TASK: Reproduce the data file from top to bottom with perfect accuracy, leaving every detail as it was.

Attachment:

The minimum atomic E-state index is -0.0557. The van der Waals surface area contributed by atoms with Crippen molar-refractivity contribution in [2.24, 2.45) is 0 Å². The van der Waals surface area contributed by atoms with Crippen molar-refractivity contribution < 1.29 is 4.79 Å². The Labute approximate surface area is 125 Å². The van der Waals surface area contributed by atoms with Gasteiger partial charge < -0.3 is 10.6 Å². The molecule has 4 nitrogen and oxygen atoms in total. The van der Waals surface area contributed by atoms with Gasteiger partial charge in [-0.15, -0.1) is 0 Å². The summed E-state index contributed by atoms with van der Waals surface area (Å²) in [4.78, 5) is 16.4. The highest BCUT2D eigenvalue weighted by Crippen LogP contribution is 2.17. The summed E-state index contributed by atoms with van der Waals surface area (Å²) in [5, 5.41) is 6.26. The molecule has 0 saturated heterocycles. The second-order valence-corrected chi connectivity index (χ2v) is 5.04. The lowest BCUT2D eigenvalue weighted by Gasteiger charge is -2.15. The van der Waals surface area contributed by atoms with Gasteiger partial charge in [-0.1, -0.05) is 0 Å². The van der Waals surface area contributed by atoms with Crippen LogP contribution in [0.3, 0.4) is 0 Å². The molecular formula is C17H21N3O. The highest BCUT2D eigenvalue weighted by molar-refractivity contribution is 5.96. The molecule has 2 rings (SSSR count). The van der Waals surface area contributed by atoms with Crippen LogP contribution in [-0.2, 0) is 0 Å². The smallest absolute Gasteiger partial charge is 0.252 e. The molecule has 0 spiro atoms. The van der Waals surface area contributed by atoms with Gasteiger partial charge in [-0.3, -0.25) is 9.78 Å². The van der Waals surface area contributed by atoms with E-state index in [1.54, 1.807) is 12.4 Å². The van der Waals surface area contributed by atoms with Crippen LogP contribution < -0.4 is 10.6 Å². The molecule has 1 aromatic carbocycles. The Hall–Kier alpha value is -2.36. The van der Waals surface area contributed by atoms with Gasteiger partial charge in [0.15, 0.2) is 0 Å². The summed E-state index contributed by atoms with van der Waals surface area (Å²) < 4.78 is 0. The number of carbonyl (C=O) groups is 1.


The minimum atomic E-state index is -0.0557. The van der Waals surface area contributed by atoms with Crippen molar-refractivity contribution in [2.24, 2.45) is 0 Å². The van der Waals surface area contributed by atoms with Crippen molar-refractivity contribution < 1.29 is 4.79 Å². The Labute approximate surface area is 125 Å². The van der Waals surface area contributed by atoms with Gasteiger partial charge < -0.3 is 10.6 Å². The molecule has 4 nitrogen and oxygen atoms in total. The van der Waals surface area contributed by atoms with Gasteiger partial charge in [-0.15, -0.1) is 0 Å². The summed E-state index contributed by atoms with van der Waals surface area (Å²) in [4.78, 5) is 16.4. The highest BCUT2D eigenvalue weighted by Crippen LogP contribution is 2.17. The summed E-state index contributed by atoms with van der Waals surface area (Å²) in [5, 5.41) is 6.26. The molecule has 0 saturated heterocycles. The second-order valence-corrected chi connectivity index (χ2v) is 5.04. The lowest BCUT2D eigenvalue weighted by Gasteiger charge is -2.15. The van der Waals surface area contributed by atoms with Gasteiger partial charge in [-0.1, -0.05) is 0 Å². The van der Waals surface area contributed by atoms with Crippen LogP contribution in [0.3, 0.4) is 0 Å². The molecular formula is C17H21N3O. The highest BCUT2D eigenvalue weighted by molar-refractivity contribution is 5.96. The molecule has 2 rings (SSSR count). The van der Waals surface area contributed by atoms with Crippen LogP contribution in [-0.2, 0) is 0 Å². The smallest absolute Gasteiger partial charge is 0.252 e. The molecule has 0 spiro atoms. The van der Waals surface area contributed by atoms with Gasteiger partial charge in [-0.3, -0.25) is 9.78 Å². The van der Waals surface area contributed by atoms with E-state index in [1.54, 1.807) is 12.4 Å². The van der Waals surface area contributed by atoms with Crippen LogP contribution < -0.4 is 10.6 Å². The molecule has 1 aromatic carbocycles. The Hall–Kier alpha value is -2.36. The van der Waals surface area contributed by atoms with Gasteiger partial charge in [0.15, 0.2) is 0 Å². The summed E-state index contributed by atoms with van der Waals surface area (Å²) < 4.78 is 0. The number of carbonyl (C=O) groups is 1.